"In many parts the Eucalypti grew to a great size, and composed a noble forest. In some of the dampest ravines, tree ferns flourished in an extraordinary manner; I saw one which must have been at least twenty feet high to the base of the fronds, and was in girth exactly six feet. The fronds forming the most elegant parasols, produced a gloomy shade, like that of the first hour of the night.
"The summit of the mountain is broad and flat, and is composed of huge angular masses of naked greenstone. Its elevation is 3100 feet above the level of the sea. The day was splendidly clear, and we enjoyed a most extensive view; to the north, the country appeared a mass of wooded mountains, of about the same height with that on which we were standing, and with an equally tame outline: to the south the broken land and water, forming many intricate bays, was mapped with clearness before us. After staying some hours on the summit, we found a better way to descend, but did not reach the Beagle till eight o'clock, after a severe day's work."
February 7th-March 12th, 1836
"The Beagle sailed from Tasmania, and, on the 6th of the ensuing month, reached King George's Sound, situated close to the S. W. corner of Australia"
"The scenery resembled that of the high sandstone platform of the Blue Mountains; the Casuarina (a tree somewhat resembling a Scotch fir) is, however, here in greater number, and the Eucalyptus in rather less. In the open parts there were many grass-trees, a plant which, in appearance, has some affinity with the palm; but, instead of being surmounted by a crown of noble fronds it can boast merely of a tuft of very coarse grass-like leaves. The general bright green colour of the brushwood and other plants, viewed from a distance, seemed to promise fertility"
March 14th, 1836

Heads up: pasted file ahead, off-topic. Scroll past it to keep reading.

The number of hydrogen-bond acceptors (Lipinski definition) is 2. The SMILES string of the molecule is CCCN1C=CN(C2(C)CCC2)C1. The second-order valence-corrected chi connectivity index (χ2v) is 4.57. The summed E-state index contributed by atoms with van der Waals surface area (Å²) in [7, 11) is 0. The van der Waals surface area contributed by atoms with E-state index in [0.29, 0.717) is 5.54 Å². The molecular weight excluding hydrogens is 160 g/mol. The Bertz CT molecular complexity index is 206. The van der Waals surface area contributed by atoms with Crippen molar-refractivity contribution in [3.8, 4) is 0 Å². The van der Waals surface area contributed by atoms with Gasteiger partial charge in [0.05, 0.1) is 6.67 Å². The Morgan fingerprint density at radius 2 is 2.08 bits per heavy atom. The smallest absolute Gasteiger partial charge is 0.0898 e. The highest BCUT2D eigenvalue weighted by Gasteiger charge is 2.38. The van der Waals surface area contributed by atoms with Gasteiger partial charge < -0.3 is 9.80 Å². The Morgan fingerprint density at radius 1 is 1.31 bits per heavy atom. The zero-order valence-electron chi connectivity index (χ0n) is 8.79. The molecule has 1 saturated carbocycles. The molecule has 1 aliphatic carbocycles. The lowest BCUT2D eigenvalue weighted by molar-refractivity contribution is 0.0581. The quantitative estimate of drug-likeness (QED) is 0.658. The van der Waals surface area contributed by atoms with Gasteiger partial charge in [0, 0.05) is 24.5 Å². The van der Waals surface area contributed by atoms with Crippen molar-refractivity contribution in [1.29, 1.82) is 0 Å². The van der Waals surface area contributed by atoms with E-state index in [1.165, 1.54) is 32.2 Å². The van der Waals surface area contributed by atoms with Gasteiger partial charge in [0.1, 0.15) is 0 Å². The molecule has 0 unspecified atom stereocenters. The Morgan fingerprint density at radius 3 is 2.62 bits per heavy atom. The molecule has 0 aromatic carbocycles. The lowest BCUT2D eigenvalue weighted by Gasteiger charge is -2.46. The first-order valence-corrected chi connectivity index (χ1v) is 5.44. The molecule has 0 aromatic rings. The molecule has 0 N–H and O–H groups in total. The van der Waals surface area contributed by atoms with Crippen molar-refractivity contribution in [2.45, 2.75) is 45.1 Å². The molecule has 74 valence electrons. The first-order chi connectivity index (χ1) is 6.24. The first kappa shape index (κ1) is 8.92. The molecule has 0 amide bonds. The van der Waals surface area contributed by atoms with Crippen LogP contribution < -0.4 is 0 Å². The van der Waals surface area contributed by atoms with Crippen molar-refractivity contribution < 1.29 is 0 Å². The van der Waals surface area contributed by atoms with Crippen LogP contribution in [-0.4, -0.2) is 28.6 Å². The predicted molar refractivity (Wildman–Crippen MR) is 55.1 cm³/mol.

"(...) Farewell, Australia! you are a rising child, and doubtless some day will reign a great princess in the South (...)"
The written accounts of Charles Darwin [1809-1882] and his exploration travel around the world must be understood, beyond the importance of his figure for the evolution of scientific knowledge, as also the product of an educated young man of his time. He was 22 years old when joining the staff of HMS Beagle as naturalist.
By the time of his visit to Australia, the new settlements had not yet got rid of its perceived status as a penal colony, and his views on social and cultural elements of each visited area might shock current readers. We recommend reading the full versions, and we take cover for our "excerpted edition" highlighting Australia and its eucalypts under the umbrella of "Editore, traitore"!
To the volunteers and contributors to Project Gutenberg, for delivering the old works to the new digital worlds. To Mark Hanna at TasBushBlog, for kindly letting us use photographs from his naturalistic wanderings around Mount Welllington Peppermints in the land of Van Diemen. To Dean Nicolle at Currency Creek Arboretum for following the footprints of Eucalyptus botanists and contributing to understand better their taxonomy and evolutive path. And, of course, to Charles Darwin, who would very possibly be amused of the evolution of information resources in the last century.
Also in Eucalyptologics... History Snippets...
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© 2007-2009 Gustavo Iglesias Trabado. Please contact us if you want to use all or part of this text and photography elsewhere. We like to share, but we do not like rudeness.